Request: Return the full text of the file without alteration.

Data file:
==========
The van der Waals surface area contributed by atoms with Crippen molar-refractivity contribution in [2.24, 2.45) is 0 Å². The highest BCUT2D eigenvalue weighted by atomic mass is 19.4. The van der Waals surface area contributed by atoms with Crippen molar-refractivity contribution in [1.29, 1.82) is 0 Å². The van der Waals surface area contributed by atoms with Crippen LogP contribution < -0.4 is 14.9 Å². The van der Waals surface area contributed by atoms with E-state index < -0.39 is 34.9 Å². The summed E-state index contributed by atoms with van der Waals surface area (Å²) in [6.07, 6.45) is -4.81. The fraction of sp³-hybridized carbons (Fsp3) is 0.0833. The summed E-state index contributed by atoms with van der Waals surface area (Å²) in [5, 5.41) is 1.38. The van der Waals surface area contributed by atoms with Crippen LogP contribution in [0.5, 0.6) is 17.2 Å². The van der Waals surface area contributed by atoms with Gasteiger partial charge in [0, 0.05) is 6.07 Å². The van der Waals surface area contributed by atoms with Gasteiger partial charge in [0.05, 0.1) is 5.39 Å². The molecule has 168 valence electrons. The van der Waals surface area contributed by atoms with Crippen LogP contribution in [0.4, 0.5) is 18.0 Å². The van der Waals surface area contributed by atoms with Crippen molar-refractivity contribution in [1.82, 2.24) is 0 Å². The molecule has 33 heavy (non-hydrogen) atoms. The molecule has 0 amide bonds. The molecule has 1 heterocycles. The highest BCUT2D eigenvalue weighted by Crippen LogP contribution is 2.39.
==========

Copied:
The van der Waals surface area contributed by atoms with Crippen molar-refractivity contribution in [2.24, 2.45) is 0 Å². The highest BCUT2D eigenvalue weighted by atomic mass is 19.4. The van der Waals surface area contributed by atoms with Crippen molar-refractivity contribution in [1.29, 1.82) is 0 Å². The van der Waals surface area contributed by atoms with Crippen LogP contribution < -0.4 is 14.9 Å². The van der Waals surface area contributed by atoms with E-state index < -0.39 is 34.9 Å². The summed E-state index contributed by atoms with van der Waals surface area (Å²) in [6.07, 6.45) is -4.81. The fraction of sp³-hybridized carbons (Fsp3) is 0.0833. The summed E-state index contributed by atoms with van der Waals surface area (Å²) in [5, 5.41) is 1.38. The van der Waals surface area contributed by atoms with Crippen LogP contribution in [0.5, 0.6) is 17.2 Å². The van der Waals surface area contributed by atoms with Gasteiger partial charge in [0, 0.05) is 6.07 Å². The van der Waals surface area contributed by atoms with Gasteiger partial charge in [0.05, 0.1) is 5.39 Å². The molecule has 168 valence electrons. The van der Waals surface area contributed by atoms with Crippen LogP contribution in [0.4, 0.5) is 18.0 Å². The van der Waals surface area contributed by atoms with Crippen molar-refractivity contribution in [1.82, 2.24) is 0 Å². The molecule has 33 heavy (non-hydrogen) atoms. The molecule has 0 amide bonds. The molecule has 1 heterocycles. The highest BCUT2D eigenvalue weighted by Crippen LogP contribution is 2.39.